(click here if you have trouble downloading; click here if you'd like to buy a memory card with these files already installed). Very important: Each EPWING dictionary is an entire folder with various files and subfolders inside. After unzipping the download, leave everything in the dictionary folder alone--moving or renaming anything or trying to open a file directly with any program will break the dictionary. When copying or moving a dictionary, be sure to copy or move the entire outermost dictionary folder--again, don't mess with anything inside of it and you'll be fine. Now, when you start up EBPocket for the first time, it'll automatically find and set itself up to use all the EPWING dictionaries anywhere on your device. If you've already been running EBPocket and want to add another dictionary, use the obvious "Add Dict" function or, for more control, "Edit Group" from the Tool menu.
You can also buy EPWING versions of most of the major commercial dictionaries on CD. Perhaps more conveniently, from Logovista, you can download some of them in Logovista's own proprietary format, which can be converted to EPWING quite easily using a program called dessed (how to navigate Logovista's site to get to the dictionaries; how to use dessed). If you don't get Eijiro, a particularly good buy is the Kenkyusha Intermediate E>J and J>E dictionary (if you already have Edict and Eijiro, though, the Kenkyusha Intermediate doesn't add much). The Kenkyusha Daijiten is much larger and far more useful, but at 25,000 yen it's quite expensive. Very useful, at least for high-level students, is a good kokugo jiten like Koujien or Daijirin. There are also good commercial French<>J, German<>J, Italian<>J, and probably many more dictionaries available in EPWING or Logovista format.
Finally, there are all sorts of EPWING dictionaries available for free online. Some of them are versions of the same dictionaries I've used (Edict, Enamdict, Kanjidic)--I think mine are quite a bit better, obviously (if I'd thought what was already available was great, I wouldn't have spent months making my own). However, some of the other choices are interesting. Note that these aren't my work, I haven't even tried some of them, and therefore I can't make any promises about them. Maximilk's site is a good place to start. See the "other dictionaries" page for descriptions and links.Sanskrit-EnglishS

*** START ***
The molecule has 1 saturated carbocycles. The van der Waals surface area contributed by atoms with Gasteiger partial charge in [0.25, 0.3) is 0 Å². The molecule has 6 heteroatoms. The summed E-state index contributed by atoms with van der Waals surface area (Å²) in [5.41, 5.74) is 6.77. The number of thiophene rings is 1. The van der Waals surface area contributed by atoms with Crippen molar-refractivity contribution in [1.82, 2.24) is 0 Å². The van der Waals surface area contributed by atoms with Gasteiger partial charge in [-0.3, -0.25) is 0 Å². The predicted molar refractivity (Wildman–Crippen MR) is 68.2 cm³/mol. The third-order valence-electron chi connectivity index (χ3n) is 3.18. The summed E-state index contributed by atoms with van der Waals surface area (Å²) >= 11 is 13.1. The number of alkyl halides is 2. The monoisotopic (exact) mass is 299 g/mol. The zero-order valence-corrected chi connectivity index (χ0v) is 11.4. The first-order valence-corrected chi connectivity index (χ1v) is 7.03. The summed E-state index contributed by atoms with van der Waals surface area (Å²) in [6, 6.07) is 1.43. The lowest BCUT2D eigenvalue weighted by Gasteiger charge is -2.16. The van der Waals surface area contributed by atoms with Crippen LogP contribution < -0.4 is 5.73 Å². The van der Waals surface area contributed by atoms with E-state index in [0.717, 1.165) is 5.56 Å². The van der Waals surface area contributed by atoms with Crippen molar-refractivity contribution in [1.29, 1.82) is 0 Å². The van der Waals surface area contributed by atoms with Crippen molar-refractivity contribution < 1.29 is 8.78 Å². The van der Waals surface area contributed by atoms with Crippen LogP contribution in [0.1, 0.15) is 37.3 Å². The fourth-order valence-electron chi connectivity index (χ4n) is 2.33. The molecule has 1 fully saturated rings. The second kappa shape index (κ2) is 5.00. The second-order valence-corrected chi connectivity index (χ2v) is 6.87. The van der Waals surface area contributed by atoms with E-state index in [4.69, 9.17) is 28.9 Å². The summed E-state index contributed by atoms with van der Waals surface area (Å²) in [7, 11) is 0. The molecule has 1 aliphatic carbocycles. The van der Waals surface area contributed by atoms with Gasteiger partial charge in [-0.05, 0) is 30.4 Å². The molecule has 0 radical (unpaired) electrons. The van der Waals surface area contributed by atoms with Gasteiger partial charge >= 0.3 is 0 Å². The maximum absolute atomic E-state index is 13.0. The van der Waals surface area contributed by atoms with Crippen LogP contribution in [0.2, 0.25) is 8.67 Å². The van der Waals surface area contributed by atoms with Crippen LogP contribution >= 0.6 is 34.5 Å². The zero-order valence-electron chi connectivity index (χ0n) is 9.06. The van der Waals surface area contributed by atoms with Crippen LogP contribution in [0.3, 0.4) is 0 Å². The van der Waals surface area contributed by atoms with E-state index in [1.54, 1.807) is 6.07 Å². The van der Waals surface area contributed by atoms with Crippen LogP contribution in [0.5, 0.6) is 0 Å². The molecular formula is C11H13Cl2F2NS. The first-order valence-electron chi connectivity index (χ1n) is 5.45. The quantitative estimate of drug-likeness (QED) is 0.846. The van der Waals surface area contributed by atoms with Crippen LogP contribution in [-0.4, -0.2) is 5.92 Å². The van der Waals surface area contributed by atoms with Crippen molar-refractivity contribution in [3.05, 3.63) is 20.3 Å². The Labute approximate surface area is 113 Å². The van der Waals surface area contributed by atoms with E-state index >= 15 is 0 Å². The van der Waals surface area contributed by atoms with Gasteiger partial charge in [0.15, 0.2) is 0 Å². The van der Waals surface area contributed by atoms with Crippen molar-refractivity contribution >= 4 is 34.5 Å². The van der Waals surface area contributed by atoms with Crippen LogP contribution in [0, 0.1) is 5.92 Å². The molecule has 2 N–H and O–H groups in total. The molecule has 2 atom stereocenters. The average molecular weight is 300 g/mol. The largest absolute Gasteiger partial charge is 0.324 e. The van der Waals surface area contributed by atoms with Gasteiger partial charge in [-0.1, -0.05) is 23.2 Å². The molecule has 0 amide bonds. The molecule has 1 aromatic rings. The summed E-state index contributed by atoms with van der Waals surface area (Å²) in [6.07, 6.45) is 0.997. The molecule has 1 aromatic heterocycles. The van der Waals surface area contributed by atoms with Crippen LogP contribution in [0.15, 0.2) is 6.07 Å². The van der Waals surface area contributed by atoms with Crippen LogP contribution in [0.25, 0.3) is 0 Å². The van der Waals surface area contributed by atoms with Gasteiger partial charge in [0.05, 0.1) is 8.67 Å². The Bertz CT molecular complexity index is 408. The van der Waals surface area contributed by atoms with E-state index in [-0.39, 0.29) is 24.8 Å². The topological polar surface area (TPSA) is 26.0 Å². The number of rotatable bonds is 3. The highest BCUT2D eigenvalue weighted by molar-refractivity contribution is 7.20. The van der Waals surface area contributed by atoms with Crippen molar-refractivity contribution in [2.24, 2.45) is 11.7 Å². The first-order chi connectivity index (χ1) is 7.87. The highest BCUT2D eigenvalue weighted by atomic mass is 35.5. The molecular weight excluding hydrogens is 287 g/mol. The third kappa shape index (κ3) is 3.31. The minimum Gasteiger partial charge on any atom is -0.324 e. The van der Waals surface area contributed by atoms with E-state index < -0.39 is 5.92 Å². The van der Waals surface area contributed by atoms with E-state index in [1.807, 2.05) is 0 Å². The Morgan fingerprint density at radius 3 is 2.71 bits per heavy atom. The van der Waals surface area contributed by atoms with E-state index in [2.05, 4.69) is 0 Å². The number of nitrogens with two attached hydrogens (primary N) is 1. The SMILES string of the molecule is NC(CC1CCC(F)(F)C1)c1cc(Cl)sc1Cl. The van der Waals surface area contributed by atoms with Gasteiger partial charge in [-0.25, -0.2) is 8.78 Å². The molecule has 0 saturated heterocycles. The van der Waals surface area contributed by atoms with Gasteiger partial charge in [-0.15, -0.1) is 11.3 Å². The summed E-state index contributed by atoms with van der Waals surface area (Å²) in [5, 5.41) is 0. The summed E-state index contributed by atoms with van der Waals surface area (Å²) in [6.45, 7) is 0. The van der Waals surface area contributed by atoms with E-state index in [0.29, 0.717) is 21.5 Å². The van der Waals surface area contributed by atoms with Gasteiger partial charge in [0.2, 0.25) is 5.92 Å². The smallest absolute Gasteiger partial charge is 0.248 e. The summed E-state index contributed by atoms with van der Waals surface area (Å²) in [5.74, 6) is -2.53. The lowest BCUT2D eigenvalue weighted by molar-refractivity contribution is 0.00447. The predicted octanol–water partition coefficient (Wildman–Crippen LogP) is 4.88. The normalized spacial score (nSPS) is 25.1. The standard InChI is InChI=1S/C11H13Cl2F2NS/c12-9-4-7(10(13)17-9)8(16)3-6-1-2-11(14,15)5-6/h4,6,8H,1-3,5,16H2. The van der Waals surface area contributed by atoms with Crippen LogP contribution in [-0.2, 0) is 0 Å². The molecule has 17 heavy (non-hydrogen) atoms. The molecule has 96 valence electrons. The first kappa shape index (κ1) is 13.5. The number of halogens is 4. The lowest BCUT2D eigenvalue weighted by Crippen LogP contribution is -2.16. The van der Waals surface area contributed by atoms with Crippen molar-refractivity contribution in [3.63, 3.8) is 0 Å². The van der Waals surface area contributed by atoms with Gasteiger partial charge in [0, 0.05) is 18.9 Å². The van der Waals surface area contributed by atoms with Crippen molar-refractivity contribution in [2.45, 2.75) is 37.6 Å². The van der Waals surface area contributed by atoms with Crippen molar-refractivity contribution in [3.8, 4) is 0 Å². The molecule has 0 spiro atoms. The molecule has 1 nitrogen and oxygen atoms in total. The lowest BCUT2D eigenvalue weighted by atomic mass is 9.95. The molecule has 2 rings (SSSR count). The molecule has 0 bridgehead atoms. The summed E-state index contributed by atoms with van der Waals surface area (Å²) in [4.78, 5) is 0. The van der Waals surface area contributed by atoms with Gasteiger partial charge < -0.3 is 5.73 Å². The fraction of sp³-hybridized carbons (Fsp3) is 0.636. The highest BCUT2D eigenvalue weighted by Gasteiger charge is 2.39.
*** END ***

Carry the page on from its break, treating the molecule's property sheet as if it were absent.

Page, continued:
Shrink your dictionaries. EPWING format dictionaries are huge memory hogs--use a program called EBShrink to shrink the dictionaries into the much smaller .ebz format, which works just fine in EBPocket (shrunken dictionaries have the full contents and run just as fast as unshrunken ones). EBShrink comes as a free helper file included in the EBWin package, which you can find about halfway down the very long EBPocket page (install the unicode version). EBShrink is pretty self-explanatory, but click here if you'd like instructions. Note that my dictionaries are all pre-shrunk and ready to install--DON'T try to shrink them again!
Install your Dictionaries. First, if installing to an SD card, you must format the card. The best way is in the PDA itself using the CNetX FlashFormat program, but a digital camera will probably do in a pinch. If you don't format it, or format it in a Windows or Mac computer, it'll seem to work for a while, but then your files may start disappearing from the PDA. Each dictionary is an entire folder--don't rename, move, or try to directly open anything inside it--just put the entire folder anywhere on your memory card (except My Documents), then open EBPocket and access the dictionary from within the program. If you install the dictionaries to the card before starting EBPocket for the first time, it should find them automatically. To add dictionaries later, use the "Edit Group" function in the "Tools" menu.
To make your own EPWING dictionaries, click here.
And the Sharp Zaurus? I don't know much about it, but I do know the Japanese versions have kanji handwriting recognition built in, and that it's supposed to work very well. Also, the Zaurus has an dictionary program built in, so just put my EPWING dictionaries on a card and stick it in and you're good to go. There are some resources listed on Jim Breen's Japanese page. In addition, the PDIC .dic format files for Eijiro and the files I made for WDIC might run on ZPDview for the Zaurus (again, whether or not ZPDview works with recent Zaurii is unknown). There may be other programs that can run PDIC files as well--it's worth looking into. Armin Rump's excellent site (which provided the key information I needed to make my Edict files work with WDIC) has clear and useful information for using Japanese dictionaries on the Zaurus.